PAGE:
A: Myrtle’s an ostrich woman who came partly from a dream and partly from just an idea I had. I was drawing in my sketchbook one night, and there she was. She was powerful from the start. I recognized her as the person I’ve been trying to be for a while now. She’d been coming out bit by bit, and when I took a trip to Oregon with 11 other badass women, I came home feeling so confident with myself as a person that I think Myrtle finally just came out. She just does her thing. She’s like that eccentric old lady down the block who’s so herself that people have to respect that. Not that she cares. She knows it’s her life to live, and while she loves very deeply, she also just doesn’t have time for nonsense.
Q: Is she your alter ego?
A: I think that yes, she’s my alter ego. For years, I described myself as an ostrich with my head in the sand. Life was too much for me. I couldn’t deal with anything. But as I learned to love who I am, I gained confidence and was able to hold my head up a bit higher as time went on. Myrtle came out in a very subconscious way, and I didn’t put two and two together about the ostrich thing until much later. Such is how all my art works.
Q: Why’s the word “no” so challenging but empowering?
A: For me, “no” is a challenging word because rocking the boat means conflict. I’ve had so much conflict already — from abuse and from difficult, toxic people — that to say “no” was to invite stress. I just couldn’t handle it. I’m still working on it. But I’m getting better. Coupling it with kindness has been really helpful.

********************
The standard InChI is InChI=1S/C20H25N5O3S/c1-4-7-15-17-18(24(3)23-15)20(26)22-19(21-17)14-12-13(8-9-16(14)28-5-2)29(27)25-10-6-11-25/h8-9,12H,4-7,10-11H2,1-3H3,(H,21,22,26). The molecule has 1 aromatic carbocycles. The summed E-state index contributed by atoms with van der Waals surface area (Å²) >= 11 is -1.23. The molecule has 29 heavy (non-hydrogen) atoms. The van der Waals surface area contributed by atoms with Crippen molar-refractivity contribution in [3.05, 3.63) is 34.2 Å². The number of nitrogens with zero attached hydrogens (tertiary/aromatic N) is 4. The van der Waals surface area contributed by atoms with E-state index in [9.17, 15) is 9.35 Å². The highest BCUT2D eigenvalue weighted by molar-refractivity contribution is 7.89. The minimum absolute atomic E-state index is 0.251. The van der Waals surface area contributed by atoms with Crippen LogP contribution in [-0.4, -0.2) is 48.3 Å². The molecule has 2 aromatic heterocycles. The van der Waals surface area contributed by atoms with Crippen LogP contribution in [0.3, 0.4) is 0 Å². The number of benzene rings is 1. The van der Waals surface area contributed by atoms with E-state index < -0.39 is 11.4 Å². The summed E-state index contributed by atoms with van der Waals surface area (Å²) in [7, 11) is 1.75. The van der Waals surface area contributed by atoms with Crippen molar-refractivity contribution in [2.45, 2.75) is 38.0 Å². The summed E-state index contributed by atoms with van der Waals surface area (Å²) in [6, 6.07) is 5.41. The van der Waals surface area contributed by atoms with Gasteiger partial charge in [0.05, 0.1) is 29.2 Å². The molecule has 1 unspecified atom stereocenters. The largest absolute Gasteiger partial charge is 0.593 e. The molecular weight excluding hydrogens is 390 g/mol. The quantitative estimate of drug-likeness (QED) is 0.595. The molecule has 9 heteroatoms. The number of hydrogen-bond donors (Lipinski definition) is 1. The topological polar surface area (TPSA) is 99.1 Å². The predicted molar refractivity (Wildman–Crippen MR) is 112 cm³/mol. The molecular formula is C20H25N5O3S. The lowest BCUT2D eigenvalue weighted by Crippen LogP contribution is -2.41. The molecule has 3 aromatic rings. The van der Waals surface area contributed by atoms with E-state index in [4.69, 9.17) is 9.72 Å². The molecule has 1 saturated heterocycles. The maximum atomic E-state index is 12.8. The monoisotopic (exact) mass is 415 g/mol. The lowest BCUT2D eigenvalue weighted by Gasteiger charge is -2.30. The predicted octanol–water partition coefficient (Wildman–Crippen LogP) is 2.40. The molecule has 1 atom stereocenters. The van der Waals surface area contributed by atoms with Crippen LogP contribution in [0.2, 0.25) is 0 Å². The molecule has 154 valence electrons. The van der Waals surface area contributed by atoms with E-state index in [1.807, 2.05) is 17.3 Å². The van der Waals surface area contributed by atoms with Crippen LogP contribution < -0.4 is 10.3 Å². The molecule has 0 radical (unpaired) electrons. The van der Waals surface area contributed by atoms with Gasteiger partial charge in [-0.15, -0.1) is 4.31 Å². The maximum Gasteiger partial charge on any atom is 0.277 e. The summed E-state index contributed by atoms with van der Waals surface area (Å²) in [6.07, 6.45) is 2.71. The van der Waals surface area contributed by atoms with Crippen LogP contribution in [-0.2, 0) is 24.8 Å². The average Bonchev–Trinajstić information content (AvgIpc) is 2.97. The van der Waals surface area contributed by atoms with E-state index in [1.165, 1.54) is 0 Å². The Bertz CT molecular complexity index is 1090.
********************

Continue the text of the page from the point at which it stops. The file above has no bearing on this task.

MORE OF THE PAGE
Q: You mention in your blog that fear has been a worthy adversary and that Myrtle helps you to confront it. Would you share about that?
A: Fear crippled me for so many years. Myrtle is some kind of magic for me, and I’m learning others. Her voice and attitude are so strong that I feel she’s just that strong reminder that we can just be who we are, and that’s OK. And when we own our lives, all things start to click into place. There’s less fear when we remember that this is it. Life’s short, and I don’t want to be on my deathbed having memories of how much I cared about other people’s thoughts of me. It makes me angry that I did for so long. No more.
Q: Although I know it impacts men too, why do you think women in particular have a difficult time releasing attachment to what people think about them?
A: Women crave connection. We assume we have to be acceptable to deserve that connection. So we mold ourselves into beings that fit in easier to make friends that don’t end up being the ones we need. They end up being toxic or unhealthy because we’re not being authentic. Authenticity scares us because we fear we’ll be outcast and never find love. But the more authentic we are, the more we give others permission and strength to let go of that exhausting baggage. Only then can we have real connection.
Q: Can we channel our inner Myrtle in different ways? I’m against smoking, but I see her cigarette as beaming an assertive “don’t mess with me” attitude rather than as advocating for smoking.
A: Myrtle’s Myrtle. Yes, she’s an illustration, so I think she’ll speak truth that each person needs. That’s the beauty of art. But as a character, Myrtle does what she does. She doesn’t actually smoke these days, but she lights up the cigarette and holds it for comfort. That’s her journey. And that’s the point. We might not always agree with each other’s choices, but they’re not our choices. Each person deserves that power to decide.
By Edie Weinstein, LSW
Follow Edie on Twitter at @EdieWeinstein1